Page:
The goal of chiropractic treatment is to restore normal joint motion and reduce pain and muscle spasm. Imbalances or “subluxations” are caused by a single traumatic event, or more commonly, through repetitive stress injuries from daily activities. An imbalance can start at the level of the spine, or may start with one leg and cause secondary or compensatory pain elsewhere in the body. For this reason, we commonly adjust the horse from nose to tail so as not to miss anything.
Will my horse benefit from a chiropractic adjustment?
- Performance horses – chiropractic care addresses subclinical conditions or abnormal biomechanics or conformation issues that can cause future debilitating injuries and impede peak performance.
- Rehabilitation – Regular adjustments are helpful for horses who have to be confined due to injury or surgery, and enhance healing.
- Older horses – senior equines are susceptible to loss of spinal column flexibility, joint degeneration, and loss of muscle strength. Their healing times are generally slower. Regular adjusting keeps them more comfortable.
- Foals – the strains of the birthing process can be greatly lessened by adjusting the babies. Mom can also be evaluated for pelvic issues at this time.
- Behavioral issues – positive effects are often seen on horses who:
- hollow out when ridden
- have abnormal posture when standing
- experience tail wringing, head tossing, bucking
- refuse jumps, lateral work, or collection
- have discomfort when saddling or riding
- show muscle atrophy or asymmetry
I’ve never had this done to my horse. What can I expect?
We usually start by watching your horse move on a lunge or a straight line trot in hand to check their overall movement and possible restrictions. Then we literally start at the nose and check the entire horse for areas of restricted motion all the way back through the pelvis, adjusting as we go. Almost every horse loves chiropractic work. They often sigh, chew, or show other signs of release during a treatment. The cost depends on how long the treatment takes. First time often takes 30 to 45 minutes. Subsequent visits generally require less time. Acute problems respond rapidly and have a good prognosis. More chronic conditions may require several treatments. Each horse is unique, and a program of care will be discussed during the initial evaluation.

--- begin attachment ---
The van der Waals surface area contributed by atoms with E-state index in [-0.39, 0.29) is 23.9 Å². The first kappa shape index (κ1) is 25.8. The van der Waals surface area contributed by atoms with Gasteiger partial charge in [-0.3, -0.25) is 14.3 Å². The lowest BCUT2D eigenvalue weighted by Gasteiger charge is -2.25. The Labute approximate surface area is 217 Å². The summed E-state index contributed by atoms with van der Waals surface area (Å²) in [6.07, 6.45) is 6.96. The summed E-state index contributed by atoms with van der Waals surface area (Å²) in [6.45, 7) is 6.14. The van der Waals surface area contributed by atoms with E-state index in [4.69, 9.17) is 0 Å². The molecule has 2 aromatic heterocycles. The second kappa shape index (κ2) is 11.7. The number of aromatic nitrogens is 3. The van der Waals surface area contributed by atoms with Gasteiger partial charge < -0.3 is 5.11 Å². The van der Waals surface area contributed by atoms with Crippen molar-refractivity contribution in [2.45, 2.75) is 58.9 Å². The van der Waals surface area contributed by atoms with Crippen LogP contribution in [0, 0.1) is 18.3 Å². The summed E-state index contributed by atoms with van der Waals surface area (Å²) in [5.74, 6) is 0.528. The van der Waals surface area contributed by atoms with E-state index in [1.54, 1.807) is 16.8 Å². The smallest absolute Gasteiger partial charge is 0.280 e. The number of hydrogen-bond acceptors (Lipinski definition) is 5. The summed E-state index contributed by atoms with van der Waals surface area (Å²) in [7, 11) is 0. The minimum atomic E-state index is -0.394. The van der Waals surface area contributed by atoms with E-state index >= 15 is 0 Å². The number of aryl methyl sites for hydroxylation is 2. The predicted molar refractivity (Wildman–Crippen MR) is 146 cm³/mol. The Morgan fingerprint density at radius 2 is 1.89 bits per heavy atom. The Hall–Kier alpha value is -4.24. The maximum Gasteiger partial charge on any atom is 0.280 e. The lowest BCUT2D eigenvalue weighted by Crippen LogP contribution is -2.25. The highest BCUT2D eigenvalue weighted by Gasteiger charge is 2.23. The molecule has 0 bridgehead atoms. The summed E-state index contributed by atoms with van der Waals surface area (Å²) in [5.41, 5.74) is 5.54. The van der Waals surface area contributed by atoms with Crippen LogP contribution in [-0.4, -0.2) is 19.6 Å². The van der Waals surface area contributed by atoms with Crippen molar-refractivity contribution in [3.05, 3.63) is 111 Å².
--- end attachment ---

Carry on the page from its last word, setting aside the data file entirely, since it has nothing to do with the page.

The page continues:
This is to let you know that the chiro work on Rose, my Friesian mare, has made a notable difference. Not only is she looser, softer, more supple, but also seems more willing to try the next stages of collection and lateral work. A very nice difference, and I think much of the change is in the back, where you worked on her pelvis. The bends are even both ways (no funny chin tilts instead of neck bends), and she’s just been a real pleasure to ride. Woo-hoo! Thanks.
Laser therapy is a type of light therapy that stimulates healing. We use the Erchonia low level laser which operates at 5 mW and does not burn tissue and does not require the use of goggles. The light from the laser penetrates the skin and moves like a wave through the body. It stimulates the DNA in the mitochondria of the cells back to normal function. In short, the laser triggers the body’s innate ability to heal itself. Its effects are cumulative, so generally more than one treatment is required. There is no discomfort to the horse during or after treatment. I regularly use this laser on myself and my family with positive results. A single treatment takes less than 5 minutes.
In an equine acupuncture treatment we insert very fine needles into specific points on the body where larger nerves and vessels are close to the skin. The needles cause a release of neurotransmitter chemicals and hormones that help alleviate pain and modify disease states. Most horses do not object to the needles and relax during the treatment. Acupuncture cannot treat every condition, particularly surgical diseases such as colics with a twisted bowel. However, it can be a valuable treatment for many conditions used alone or combined with Western Medicine or chiropractic.